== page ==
Monday, September 15, 2014


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U.S.-Russian Adoption Talks Reportedly Making Little Progress

Russian orphans in Rostov-na-DonuRussian orphans in Rostov-na-Donu
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Russian orphans in Rostov-na-Donu
Russian orphans in Rostov-na-Donu
By Richard Solash
WASHINGTON -- Little progress has reportedly been made in talks between U.S. and Russian officials on easing Moscow's ban against U.S. adoptions of Russian children.

Konstantin Dolgov, Russia's commissioner for human rights, democracy, and rule of law, arrived in Washington on April 17 for two days of talks on the ban, which took effect on January 1.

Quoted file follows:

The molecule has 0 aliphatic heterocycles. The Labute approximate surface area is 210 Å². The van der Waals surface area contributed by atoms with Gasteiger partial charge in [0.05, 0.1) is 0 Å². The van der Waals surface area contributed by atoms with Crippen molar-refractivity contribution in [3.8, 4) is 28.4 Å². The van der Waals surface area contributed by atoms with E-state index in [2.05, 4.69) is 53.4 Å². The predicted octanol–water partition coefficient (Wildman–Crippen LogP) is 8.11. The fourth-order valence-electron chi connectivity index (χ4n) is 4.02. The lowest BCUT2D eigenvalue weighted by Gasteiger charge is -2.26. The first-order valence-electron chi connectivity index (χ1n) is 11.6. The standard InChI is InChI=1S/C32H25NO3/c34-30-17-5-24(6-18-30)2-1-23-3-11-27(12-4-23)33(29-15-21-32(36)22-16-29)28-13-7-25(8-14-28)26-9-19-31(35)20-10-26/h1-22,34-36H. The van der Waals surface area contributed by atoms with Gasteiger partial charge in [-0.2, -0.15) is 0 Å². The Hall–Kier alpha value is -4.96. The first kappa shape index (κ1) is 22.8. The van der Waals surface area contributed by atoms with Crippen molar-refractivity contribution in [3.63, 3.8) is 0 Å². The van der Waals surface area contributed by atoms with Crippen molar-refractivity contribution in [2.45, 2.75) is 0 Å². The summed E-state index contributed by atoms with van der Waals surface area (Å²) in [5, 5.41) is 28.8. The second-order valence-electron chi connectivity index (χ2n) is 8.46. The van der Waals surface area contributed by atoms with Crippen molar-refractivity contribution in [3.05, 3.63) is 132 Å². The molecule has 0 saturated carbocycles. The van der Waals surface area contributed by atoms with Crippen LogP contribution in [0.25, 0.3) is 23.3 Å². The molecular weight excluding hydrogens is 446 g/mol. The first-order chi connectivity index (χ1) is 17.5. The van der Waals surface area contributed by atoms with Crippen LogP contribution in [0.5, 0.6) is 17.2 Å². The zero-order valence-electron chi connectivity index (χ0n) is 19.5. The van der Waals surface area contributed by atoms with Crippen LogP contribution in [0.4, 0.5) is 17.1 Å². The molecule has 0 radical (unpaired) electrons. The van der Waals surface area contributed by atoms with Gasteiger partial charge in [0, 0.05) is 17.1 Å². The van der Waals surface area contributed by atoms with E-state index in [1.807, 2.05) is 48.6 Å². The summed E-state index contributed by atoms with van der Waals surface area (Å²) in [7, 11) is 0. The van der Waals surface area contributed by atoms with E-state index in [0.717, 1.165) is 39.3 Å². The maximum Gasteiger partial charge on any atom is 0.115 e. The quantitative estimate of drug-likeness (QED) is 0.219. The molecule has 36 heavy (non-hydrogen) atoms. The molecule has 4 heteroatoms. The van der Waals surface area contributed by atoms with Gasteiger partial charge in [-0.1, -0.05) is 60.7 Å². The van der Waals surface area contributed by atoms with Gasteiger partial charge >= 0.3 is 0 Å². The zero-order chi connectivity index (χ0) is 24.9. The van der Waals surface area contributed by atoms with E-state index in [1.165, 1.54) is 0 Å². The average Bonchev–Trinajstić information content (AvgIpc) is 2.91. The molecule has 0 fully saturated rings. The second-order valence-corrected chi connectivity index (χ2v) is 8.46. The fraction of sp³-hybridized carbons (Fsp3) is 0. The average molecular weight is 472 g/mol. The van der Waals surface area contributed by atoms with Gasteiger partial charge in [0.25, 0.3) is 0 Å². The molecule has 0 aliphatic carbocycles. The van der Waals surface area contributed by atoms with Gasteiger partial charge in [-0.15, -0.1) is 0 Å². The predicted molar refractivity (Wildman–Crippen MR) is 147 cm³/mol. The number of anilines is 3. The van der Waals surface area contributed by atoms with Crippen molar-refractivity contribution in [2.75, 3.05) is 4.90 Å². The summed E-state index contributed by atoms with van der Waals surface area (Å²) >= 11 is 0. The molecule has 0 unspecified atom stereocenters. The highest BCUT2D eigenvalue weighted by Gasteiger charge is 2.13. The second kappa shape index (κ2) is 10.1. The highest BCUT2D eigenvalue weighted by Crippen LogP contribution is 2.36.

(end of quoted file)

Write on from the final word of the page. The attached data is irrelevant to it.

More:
U.S. Congressional sources say the meetings have so far not moved closer to restoring the ability of U.S. citizens to adopt Russian children.

The sources say Russia has also refused to permit the completion of hundreds of U.S. adoptions that were in progress when the ban took effect.

Many of those children have reportedly been matched with Russian families.

Russia imposed the adoption ban in retaliation for Washington's “Magnitsky Act,” sanctions legislation that targets Russian rights abusers.

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